Posteromedial bowing of the tibia is a unilateral lower extremity deformity present at birth. It is characterized by varying degrees of apex medial and apex posterior deformity of the tibia and fibula. The exact etiology remains unknown

Clinical Presentation

  • This deformity, present at birth, is usually unilateral (left > right).
  • Boys and girls are affected equally.
  • By definition, apex posterior and apex medial bowing exists in the tibia and fibula, with the posterior bow > medial bow.
  • A dimple at the apex of the angulation may also be present.
  • A calcaneovalgus alignment of the ipsilateral foot is often noted at initial presentation.
  • Ankle range of motion may show increased dorsiflexion and reduced plantarflexion.
  • The patient may have a smaller calf circumference and smaller size foot (width and length) on the involved limb.

Natural History

  • Posteromedial bowing of the tibia is considered a benign condition because the bowing tends to correct spontaneously, although there is usually a residual leg length discrepancy.
  • The reduction in angulation of the bowing in both planes occurs most rapidly in the first year of life and then slows.
  • The posterior bow tends to correct faster than the medial bow.
  • The tibial shortening ranges from 15% to 40% at initial presentation and progresses to an average leg length discrepancy from 3 to 7 cm.
  • Children with increasing severity of bowing at presentation develop larger limb length discrepancies than those with less severe initial bowing.
  • Ankle valgus is common for the following reasons: Under age 2, eccentric ossification of the distal tibial epiphysis is common, and over age 2, wedging of the distal tibial epiphysis is common. The lateral malleolus may also be proximally located.

Differential Diagnosis

  • Anterolateral bowing – congenital pseudarthrosis of the tibia
  • Anteromedial bowing – fibular hemimelia


  • At birth, no treatment is necessary for bowing, only observation over the first 2 years. Significant deformity should correct spontaneously (Figures 1-4).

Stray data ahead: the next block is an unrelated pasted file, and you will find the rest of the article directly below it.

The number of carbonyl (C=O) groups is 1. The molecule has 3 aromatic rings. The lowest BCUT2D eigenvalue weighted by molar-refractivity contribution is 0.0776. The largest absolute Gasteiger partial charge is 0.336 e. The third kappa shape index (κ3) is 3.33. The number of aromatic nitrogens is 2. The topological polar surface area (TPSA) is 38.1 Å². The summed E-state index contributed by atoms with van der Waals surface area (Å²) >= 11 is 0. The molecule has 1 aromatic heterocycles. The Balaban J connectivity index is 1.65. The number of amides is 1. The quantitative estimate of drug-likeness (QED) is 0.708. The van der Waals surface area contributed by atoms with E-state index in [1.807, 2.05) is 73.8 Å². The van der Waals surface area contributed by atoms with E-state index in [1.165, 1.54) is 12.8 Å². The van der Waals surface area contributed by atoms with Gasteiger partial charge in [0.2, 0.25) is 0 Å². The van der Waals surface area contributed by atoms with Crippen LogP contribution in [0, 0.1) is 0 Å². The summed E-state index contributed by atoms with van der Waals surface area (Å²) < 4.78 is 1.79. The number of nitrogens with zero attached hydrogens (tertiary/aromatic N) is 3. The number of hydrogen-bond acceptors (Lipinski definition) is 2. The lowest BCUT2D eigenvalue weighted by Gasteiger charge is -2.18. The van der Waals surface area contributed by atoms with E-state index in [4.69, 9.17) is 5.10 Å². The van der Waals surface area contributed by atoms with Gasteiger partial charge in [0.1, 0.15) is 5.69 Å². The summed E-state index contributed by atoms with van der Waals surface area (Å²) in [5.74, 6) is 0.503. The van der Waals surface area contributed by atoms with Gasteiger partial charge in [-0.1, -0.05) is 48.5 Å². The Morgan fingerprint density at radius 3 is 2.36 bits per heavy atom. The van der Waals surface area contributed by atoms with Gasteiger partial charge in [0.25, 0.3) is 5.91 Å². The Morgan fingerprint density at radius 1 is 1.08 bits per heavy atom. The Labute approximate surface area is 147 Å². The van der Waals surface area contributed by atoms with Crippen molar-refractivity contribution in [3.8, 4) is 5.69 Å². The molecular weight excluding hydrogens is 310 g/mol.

Figure 1. Infant with posteromedial bowing of the tibia

Figures 2-3. AP (left) and lateral views of the same child’s leg 7 years later. The deformity has spontaneously corrected itself.

Figure 4. Residual leg length discrepancy

  • Gentle stretching exercises may be utilized to correct dorsiflexion contracture of the calcaneovalgus foot deformity.
  • A shoe lift may be necessary to equalize leg lengths in the young child.
  • The role of surgical intervention is to correct residual bowing of the tibia, limb length inequality, and ankle valgus.
    • Bowing and limb length discrepancy can be corrected simultaneously with an external fixator.
    • Hemi-epiphysiodesis is effective at correcting ankle valgus in skeletally immature patient.


Hofmann A, Wenger DR. Posteromedial bowing of the tibia. J Bone Joint Surg 1981;63-A:384-388.

De Maio F, Corsi A, Roggini M, et al. Congenital unilateral posteromedial bowing of the tibia and fibula: Insights regarding pathogenesis from prenatal pathology. J Bone Joint Surg 2005;87-A:1601-1605.

Shah H, Doddabasappa S, Joseph B. Congenital posteromedial bowing of the tibia: a retrospective analysis of growth abnormalities in the leg. J Ped Orthop B 2009;18:120-128.